Projects and Accomplishments
Understanding the Governance, Risk Management, and Compliance (GRC) space is no simple feat—it’s complex and often hard to grasp quickly. Several of my developers have commented in meetings that they have a better understanding of how all the pieces fit together. I’m proud to see people advance their technical skills while incorporating industry knowledge to make their next feature even stronger and better suited to our customers’ needs.
RegScale’s core tenet is compliance automation. We use several tools to ensure our code quality meets standards and that the frameworks and tools we use have minimal vulnerabilities. RegScale is also the first company I’ve worked for that drinks its own champagne – that is, uses the tool it produces. We’re finding ways to “shift-left” on compliance within the company; making our own jobs easier translates into making our customers’ lives less stressful.
In terms of initiatives, I’ve had my hand in various pots. I’ve been instrumental in developing RegScale’s performance management system and advocating using Confluence as a centralized repository for our internal processes. I’ve also introduced greater rigor into our code reviews and initiated the adoption of unit testing for our web app project.
No company is perfect, and I’d like to share a few areas that have been challenging.
It’s fun to move fast and have few guardrails when the team is small, and opportunities seem endless. A mission I’ve had at every place I’ve worked since I was 17 is to get tribal knowledge written down. This is key for bringing on new people: If those tricky instructions for getting an app to work aren’t written down, or worse, out of date, people can’t work independently. Over the past year, we’ve done a fantastic job of creating Confluence pages for crucial meeting notes and process descriptions. I would have no shame wearing a T-shirt that said, “Is there a Confluence page for that?”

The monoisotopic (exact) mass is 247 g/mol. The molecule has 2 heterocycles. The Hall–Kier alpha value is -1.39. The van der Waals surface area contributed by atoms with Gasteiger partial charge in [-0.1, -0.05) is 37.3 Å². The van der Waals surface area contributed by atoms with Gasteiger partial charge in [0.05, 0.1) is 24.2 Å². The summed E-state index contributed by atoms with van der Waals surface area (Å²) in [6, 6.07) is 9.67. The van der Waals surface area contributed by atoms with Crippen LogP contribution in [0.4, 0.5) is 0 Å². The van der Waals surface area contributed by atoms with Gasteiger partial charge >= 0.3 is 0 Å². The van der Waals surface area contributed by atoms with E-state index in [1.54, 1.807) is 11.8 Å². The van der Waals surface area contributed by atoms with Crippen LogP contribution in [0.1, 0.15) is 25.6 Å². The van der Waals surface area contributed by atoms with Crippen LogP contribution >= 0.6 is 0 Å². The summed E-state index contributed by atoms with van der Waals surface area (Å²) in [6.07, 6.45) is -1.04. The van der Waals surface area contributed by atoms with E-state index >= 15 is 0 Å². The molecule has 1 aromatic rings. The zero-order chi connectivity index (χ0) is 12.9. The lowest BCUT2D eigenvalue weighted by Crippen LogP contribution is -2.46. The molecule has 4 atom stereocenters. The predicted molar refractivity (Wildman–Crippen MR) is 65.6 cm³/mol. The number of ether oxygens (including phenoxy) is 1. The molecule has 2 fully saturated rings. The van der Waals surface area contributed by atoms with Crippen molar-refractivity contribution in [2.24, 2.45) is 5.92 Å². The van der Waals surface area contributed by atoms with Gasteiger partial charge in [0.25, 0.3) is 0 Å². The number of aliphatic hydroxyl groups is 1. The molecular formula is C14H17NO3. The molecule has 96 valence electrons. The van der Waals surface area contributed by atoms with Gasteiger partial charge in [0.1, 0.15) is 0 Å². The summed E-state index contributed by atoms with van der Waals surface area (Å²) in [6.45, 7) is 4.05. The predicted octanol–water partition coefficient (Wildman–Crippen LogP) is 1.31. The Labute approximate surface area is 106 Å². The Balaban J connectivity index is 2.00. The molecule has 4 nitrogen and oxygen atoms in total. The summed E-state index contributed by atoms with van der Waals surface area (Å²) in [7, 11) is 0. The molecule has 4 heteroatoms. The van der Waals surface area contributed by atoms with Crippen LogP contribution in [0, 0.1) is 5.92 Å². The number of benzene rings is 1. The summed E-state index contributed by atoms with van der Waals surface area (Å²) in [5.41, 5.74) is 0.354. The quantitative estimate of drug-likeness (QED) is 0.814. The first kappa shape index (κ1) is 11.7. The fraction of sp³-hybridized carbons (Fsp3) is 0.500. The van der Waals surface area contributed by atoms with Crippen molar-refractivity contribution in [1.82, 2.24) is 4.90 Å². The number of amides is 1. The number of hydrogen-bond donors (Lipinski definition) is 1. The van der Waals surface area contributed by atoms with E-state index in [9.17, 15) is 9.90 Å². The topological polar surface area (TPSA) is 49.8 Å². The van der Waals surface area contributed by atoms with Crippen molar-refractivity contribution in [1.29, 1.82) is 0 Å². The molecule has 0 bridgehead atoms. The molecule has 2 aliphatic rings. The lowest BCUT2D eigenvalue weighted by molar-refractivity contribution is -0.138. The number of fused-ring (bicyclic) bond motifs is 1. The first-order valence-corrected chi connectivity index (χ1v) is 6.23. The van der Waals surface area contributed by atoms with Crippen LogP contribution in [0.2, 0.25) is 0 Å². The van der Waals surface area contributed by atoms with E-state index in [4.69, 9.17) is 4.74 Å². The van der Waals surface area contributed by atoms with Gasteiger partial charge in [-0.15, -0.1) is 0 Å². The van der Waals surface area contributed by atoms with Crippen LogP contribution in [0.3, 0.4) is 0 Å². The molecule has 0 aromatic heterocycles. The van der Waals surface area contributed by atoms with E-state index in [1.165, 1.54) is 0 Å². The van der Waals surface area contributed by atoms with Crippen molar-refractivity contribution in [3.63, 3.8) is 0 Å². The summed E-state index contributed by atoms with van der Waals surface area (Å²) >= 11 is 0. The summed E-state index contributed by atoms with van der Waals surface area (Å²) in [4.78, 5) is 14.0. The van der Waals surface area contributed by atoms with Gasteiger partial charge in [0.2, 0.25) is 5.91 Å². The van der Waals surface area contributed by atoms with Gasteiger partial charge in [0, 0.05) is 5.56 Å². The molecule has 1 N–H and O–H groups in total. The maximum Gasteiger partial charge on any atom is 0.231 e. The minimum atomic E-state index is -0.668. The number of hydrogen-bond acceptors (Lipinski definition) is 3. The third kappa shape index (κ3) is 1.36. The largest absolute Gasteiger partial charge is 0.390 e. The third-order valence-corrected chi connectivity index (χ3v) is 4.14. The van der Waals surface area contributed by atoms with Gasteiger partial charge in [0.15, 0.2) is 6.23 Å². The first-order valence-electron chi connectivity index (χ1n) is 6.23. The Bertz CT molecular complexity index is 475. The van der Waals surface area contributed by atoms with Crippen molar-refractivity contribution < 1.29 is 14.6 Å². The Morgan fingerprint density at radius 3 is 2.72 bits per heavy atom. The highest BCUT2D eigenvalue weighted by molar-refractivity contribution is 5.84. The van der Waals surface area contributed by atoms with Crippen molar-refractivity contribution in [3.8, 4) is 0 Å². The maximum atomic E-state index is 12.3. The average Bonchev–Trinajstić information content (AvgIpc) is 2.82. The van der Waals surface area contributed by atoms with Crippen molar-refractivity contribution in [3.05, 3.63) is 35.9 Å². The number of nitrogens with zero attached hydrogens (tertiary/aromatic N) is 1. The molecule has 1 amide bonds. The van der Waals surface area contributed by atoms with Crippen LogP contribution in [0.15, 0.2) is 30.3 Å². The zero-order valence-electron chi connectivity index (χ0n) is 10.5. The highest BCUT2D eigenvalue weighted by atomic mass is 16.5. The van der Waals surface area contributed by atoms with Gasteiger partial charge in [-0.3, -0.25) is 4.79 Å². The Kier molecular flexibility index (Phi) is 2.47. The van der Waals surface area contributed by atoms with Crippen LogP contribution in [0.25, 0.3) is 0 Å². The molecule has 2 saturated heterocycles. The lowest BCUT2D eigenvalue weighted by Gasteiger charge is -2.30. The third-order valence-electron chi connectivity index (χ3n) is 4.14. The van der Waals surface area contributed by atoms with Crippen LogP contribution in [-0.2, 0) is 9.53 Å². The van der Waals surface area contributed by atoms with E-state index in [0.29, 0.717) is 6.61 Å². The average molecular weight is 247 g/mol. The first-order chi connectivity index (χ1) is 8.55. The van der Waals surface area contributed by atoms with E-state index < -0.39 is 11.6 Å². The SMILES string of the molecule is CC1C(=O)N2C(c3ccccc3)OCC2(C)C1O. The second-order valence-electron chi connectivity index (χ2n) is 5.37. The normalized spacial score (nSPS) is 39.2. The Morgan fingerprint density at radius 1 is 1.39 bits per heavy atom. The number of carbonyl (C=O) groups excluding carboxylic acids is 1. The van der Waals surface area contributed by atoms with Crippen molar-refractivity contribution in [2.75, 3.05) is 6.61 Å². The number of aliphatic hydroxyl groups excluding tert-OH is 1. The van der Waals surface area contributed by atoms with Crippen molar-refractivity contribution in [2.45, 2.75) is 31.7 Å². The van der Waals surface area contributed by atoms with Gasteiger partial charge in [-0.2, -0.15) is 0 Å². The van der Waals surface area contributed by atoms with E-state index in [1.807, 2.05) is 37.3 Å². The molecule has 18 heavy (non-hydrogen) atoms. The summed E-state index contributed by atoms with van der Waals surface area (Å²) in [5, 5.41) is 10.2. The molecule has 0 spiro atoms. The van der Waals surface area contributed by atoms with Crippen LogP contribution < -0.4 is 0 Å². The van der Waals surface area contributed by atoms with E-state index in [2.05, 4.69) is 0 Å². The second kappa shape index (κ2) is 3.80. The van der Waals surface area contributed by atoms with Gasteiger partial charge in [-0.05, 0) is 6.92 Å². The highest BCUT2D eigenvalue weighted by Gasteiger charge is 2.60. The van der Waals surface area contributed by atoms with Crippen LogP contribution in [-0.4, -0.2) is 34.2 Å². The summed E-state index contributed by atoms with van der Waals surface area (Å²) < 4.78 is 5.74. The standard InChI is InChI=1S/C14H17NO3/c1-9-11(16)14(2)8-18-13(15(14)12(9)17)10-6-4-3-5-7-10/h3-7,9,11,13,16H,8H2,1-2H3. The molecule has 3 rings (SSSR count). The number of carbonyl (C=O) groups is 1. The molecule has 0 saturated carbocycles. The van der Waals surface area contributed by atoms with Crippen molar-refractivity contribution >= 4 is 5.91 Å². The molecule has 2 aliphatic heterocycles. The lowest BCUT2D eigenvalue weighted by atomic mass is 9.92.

Having us make better use of Microsoft Teams is something I’ve failed at. Repeatedly. Because meetings are also direct chat groups, people look for wherever they will likely find an answer rather than the area that’s most appropriate (e.g., channels). I can’t blame them; it’s the path of least resistance. A solution I provided that has mostly worked is writing up our communication protocol – what goes where, when to use DMs versus channels, and examples of what not to do and what to do instead (and why).
Leading a team at RegScale has offered a wealth of personal growth opportunities. At one point, I found myself managing a team of eleven individual contributors—too large a number to maintain the quality of care I strive for, alongside my own workload. I’ve since scaled it down to a more manageable team size of seven, but that experience of discomfort was instructive.
Although I’ve had leadership roles before, many of the difficult leadership tasks were ultimately someone else’s concern. Here, I’ve been pushed to level up my skills in new ways. For instance, handling underperforming team members has been a challenging but vital experience, forcing me to find the right balance between empathy and firmness. There have also been situations where I needed to adopt a more directive leadership style, something that’s not my default approach. These experiences have been incredibly educational.
RegScale has given me an opportunity to engage fully with my work, help people grow, and leave the camp better than I found it. At times it feels overwhelming because there are more projects that I want to do than I have time for. Reflecting on this past year reminds me of how far I’ve come, both technically and as a leader. As I look forward to the coming year, I’m excited to see how both my team and I will continue to grow and adapt.